Todd Hido considers Excerpts from Silver Meadows, published in 2013, the ‘culmination’ of everything he had put into his books prior to this point. And it came together at the ‘perfect moment,’ he says. At a point when he kept hearing that the future of publication would be ‘e-books’, and when photography was widely understood as a form of rapid and feathery documentation (‘selfies’), Hido wanted to create a book that ‘could only be a physical, tangible experience.’
Of note are the four gatefolds of Excerpts from Silver Meadows, ‘intended to further the notion of having to peel back the layers of what can exist inside the pages of a book,’ says Hido. The other result of having ‘super-size gatefolds,’ he says, is that ‘viewers have to sit their asses down and get off of their phones to look through each page.’ This is a book created as the result of considerable time and thought. It is meant to be experienced through considerable time and thought, as well.
Excerpts from Silver Meadows is a challenging composition of portraits, landscapes, personal and vintage photographs and documents that tell a number of stories — or one story, in different ways. As always, those stories reveal themselves through shadows, and never under direct light. On the other hand, this is perhaps Hido’s most openly ‘personal’ work, crossing a previous border of apparent privacy.
Perhaps more than his previous books, Excerpts is specific to the streets on which Hido grew up in Ohio. In fact, Silver Meadows was the main drag that dissected his neighborhood. The photographs in this book may have been taken elsewhere, but poetically, Hido returns to 1970s suburban Ohio with these compositions. In part, because he cannot return to that Ohio otherwise. It no longer exists, though Hido still finds it in ‘pockets of undeveloped land in Eastern Washington,’ in the Sacramento River Delta during the winter months, or in the stretches of California’s Central Valley on a rainy day. ‘Those places are surrogates,’ says Hido, for environments that are resigned to live on only in memory and old family albums.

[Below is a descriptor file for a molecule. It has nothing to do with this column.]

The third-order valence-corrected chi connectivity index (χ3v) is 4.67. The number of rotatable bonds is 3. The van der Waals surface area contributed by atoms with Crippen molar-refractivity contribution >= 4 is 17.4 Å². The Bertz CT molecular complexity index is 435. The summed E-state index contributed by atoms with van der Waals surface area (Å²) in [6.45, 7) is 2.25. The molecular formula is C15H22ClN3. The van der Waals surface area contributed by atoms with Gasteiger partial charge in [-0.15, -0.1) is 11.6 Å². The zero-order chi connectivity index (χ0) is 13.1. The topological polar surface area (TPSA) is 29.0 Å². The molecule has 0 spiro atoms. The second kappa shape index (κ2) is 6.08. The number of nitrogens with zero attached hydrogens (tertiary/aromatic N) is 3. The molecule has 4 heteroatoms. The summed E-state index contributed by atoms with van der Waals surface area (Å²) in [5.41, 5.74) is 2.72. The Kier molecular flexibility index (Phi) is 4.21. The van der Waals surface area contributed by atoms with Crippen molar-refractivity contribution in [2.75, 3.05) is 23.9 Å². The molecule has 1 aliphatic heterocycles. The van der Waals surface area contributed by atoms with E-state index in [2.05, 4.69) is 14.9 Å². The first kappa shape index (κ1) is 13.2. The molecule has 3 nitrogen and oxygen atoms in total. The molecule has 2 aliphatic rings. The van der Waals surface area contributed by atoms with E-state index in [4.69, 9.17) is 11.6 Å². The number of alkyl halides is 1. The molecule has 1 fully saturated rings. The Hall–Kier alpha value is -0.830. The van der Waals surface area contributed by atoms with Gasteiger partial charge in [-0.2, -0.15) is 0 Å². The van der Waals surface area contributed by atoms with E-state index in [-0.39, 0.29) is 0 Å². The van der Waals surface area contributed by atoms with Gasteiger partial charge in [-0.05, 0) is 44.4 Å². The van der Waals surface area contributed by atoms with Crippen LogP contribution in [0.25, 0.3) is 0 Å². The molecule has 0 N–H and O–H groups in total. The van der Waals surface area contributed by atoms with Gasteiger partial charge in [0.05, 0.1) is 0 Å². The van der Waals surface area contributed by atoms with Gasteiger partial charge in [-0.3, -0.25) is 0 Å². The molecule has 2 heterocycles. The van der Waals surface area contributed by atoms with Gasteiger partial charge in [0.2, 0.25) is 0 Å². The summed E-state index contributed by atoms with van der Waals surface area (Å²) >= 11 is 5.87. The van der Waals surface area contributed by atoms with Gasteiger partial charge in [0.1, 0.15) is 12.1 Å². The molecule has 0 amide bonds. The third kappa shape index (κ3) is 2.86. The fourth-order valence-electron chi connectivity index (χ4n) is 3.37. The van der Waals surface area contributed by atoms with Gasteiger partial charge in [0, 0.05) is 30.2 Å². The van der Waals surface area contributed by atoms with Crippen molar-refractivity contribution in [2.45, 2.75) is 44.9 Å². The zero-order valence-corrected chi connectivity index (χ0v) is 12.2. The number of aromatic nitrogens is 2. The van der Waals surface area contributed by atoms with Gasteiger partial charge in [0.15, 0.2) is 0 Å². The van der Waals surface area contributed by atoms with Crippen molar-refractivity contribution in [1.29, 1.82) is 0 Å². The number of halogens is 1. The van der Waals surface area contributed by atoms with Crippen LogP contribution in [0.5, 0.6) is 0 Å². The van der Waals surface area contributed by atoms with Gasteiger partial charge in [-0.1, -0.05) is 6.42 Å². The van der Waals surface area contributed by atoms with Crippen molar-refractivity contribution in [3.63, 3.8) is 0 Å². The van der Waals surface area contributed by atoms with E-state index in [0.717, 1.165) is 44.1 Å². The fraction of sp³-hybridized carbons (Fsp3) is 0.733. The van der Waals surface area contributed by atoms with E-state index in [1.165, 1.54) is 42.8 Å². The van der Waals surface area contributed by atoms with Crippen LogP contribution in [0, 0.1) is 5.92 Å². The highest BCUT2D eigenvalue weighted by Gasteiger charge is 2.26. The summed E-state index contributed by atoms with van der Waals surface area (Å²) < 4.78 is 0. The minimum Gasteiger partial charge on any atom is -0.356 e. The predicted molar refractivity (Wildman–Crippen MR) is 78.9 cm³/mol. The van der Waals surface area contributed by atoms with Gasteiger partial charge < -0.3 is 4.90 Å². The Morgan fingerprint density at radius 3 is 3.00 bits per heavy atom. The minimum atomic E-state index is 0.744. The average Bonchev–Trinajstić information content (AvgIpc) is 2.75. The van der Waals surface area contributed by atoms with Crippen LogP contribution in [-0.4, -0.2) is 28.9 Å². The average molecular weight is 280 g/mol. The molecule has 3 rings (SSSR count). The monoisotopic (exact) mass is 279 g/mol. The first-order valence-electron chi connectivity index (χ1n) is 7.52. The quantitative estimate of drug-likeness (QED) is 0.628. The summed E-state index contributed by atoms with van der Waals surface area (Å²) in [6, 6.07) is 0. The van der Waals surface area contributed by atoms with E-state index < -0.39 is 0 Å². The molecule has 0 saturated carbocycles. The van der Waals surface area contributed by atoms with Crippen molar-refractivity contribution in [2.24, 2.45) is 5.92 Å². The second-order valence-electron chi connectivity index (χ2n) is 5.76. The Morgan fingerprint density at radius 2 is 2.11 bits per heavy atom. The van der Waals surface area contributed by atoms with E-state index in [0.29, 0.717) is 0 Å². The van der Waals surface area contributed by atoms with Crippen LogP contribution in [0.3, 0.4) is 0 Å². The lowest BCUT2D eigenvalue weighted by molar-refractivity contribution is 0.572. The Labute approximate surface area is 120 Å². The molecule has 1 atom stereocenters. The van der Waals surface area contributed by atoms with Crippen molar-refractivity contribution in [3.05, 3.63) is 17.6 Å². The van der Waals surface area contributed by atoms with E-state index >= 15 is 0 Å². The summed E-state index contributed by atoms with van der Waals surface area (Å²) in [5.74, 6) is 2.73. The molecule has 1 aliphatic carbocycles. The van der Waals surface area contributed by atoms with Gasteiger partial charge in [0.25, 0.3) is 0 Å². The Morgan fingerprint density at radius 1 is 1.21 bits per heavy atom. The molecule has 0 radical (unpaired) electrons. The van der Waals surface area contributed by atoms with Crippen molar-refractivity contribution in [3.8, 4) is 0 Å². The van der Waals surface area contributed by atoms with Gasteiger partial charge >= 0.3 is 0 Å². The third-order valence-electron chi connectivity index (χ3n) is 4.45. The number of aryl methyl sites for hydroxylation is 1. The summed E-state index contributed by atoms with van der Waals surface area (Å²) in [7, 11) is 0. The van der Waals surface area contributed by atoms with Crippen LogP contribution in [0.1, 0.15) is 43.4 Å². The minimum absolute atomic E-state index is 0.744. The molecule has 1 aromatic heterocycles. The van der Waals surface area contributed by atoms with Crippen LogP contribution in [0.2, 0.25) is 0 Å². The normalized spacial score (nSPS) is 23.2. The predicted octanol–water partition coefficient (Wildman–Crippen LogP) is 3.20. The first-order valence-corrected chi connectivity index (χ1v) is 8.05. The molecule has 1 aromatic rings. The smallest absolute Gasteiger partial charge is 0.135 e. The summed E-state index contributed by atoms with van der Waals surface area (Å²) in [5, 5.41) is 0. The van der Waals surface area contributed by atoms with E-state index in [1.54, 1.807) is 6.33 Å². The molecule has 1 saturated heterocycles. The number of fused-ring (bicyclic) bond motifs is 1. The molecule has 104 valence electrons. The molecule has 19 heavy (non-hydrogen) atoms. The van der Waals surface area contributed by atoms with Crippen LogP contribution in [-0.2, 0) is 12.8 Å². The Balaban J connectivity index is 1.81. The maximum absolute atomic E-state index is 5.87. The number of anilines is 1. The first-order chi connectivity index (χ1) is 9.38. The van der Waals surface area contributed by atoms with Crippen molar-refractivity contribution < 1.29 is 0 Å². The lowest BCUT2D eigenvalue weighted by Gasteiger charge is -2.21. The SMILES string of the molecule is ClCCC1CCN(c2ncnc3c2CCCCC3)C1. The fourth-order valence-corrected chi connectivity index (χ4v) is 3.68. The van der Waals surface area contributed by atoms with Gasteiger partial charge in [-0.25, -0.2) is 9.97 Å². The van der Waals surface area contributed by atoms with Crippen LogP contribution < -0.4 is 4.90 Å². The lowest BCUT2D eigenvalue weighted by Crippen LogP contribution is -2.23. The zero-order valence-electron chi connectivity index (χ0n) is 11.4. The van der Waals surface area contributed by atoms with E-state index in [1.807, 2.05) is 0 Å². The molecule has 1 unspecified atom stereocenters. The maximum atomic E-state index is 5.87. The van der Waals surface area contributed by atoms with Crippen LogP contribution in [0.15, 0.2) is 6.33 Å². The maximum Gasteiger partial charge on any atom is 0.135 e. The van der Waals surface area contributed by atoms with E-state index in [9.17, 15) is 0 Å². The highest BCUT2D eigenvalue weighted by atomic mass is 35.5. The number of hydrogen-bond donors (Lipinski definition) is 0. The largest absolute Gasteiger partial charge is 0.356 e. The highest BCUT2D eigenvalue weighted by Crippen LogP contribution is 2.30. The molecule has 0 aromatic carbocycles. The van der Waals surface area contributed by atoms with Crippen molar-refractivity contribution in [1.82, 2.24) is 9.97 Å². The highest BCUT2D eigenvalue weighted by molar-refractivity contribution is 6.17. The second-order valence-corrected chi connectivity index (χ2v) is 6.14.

‘Much of the Ohio I grew up in has been plowed over by strip malls,’ says Hido, but it nevertheless informs the backdrop of his works, and, whether or not a viewer knows this, it is the origin of what he calls his ‘cast of characters’: open spaces, empty living rooms, and anonymous expressions, among them. That said, Hido’s works are free of any indications of time, or worse yet, times gone by. These photographs are not nostalgic. They have the immediacy of unexpected and sometimes totally unwelcomed flashbacks, happening in real time. And despite the multiple characters of Excerpts, it is a work of solitude. ‘I don’t have assistants setting up lights for the perfect shot,’ says Hido, ‘I’m usually just outside or in my car, alone.’
Text by Katya Tylevich